Saturday morning dawned rainy and raw and Nonna’s hamstring was still sore. And, so, we jettisoned Plan A — go National Geographic and see the Croc exhibit — and went with Plan B: go see a movie. Our choices of non-R movies showing close by were limited to Zootopia and Kung Fu Panda 3. G/Son picked Kung Fu Panda 3 and off we went.
I’ll say first that, yes, there’s everything wrong with this movie that there is with just about every G movie in the history of ever. It plays on stereotypes. With one teeny exception, ALL of the important characters are males and one of the (two, count them, two) females is a femme fatale, so, there you go: “exotic” sexy woman. Further, the one powerful woman in the story, Tigress, is almost immediately forced to become a surrogate mother for an infantile, little girl who plays with dolls and gets in the way. And, as do so many modern (and by “modern” I mean, since, like, the 1800s) “children’s” stories, this one mines the rich stuff out of fairytale, myth, and foreign culture and “sanitizes” it for children in order to sell everything from video games, to t-shirts, to Coke in the lobby. And that’s just the start.
And, on one level, it’s Version A of the only two plots that exist: Young Man Goes on A Journey. He is led on the journey by this two (!) fathers and his martial arts teacher(s) — all men — and they lead him to find his true self. There’s never quite a “Luke, I am your father,” moment, but you get the picture.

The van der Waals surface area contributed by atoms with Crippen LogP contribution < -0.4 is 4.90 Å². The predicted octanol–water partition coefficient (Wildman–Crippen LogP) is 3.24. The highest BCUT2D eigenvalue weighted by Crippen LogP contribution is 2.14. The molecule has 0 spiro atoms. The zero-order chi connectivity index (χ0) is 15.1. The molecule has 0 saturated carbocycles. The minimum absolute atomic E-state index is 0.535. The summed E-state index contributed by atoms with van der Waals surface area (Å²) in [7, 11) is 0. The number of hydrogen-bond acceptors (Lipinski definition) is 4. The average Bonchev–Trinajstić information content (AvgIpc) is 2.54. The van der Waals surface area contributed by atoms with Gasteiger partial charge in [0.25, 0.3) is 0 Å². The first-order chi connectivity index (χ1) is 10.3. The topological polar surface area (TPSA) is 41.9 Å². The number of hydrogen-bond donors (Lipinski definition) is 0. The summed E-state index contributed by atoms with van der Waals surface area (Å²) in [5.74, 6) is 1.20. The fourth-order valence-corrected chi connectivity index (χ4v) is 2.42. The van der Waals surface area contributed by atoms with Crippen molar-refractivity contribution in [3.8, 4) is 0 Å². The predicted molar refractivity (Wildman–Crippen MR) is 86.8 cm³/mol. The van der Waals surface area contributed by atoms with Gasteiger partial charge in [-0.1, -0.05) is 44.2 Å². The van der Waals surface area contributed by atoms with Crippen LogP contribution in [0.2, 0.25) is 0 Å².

But I’ll also say, second, that I enjoyed this and it does a pretty good job of teaching how to do magic, likely without meaning to. The whole ” you must know yourself in order to be able to exercise magical power and save the world” theme could come directly from the Charge of the Goddess: “And you who seek to know Me, know that the seeking and yearning will avail you not, unless you know the Mystery: for if that which you seek, you find not within yourself, you will never find it without.” The way that the pandas in the mythical, hidden, panda village rub their hands together and then hold them out to send “chi” to strengthen the hero in his spiritual battle with the bad guy looks quite a bit like what I’ve seen in Wiccan magical circles, although we use, as I explained later to a seemingly-supremely-disinterested pre-teen, a different name for that energy. And the fact that the battle is only won via the combined power of the common pandas from the village led to an interesting in-the-car-on-the-way-home discussion of whether we should look to one great hero to save us or whether we all have to keep doing whatever we can. (You can guess where Nonna came out on that question.)
We’re not raising our children/grandchildren/nieces and nephews/friends’ kids in Utopia. We’re raising them in Dreamworks’ America. How do you try to use what’s out there to raise children who will be living in the midst of Global Climate Change?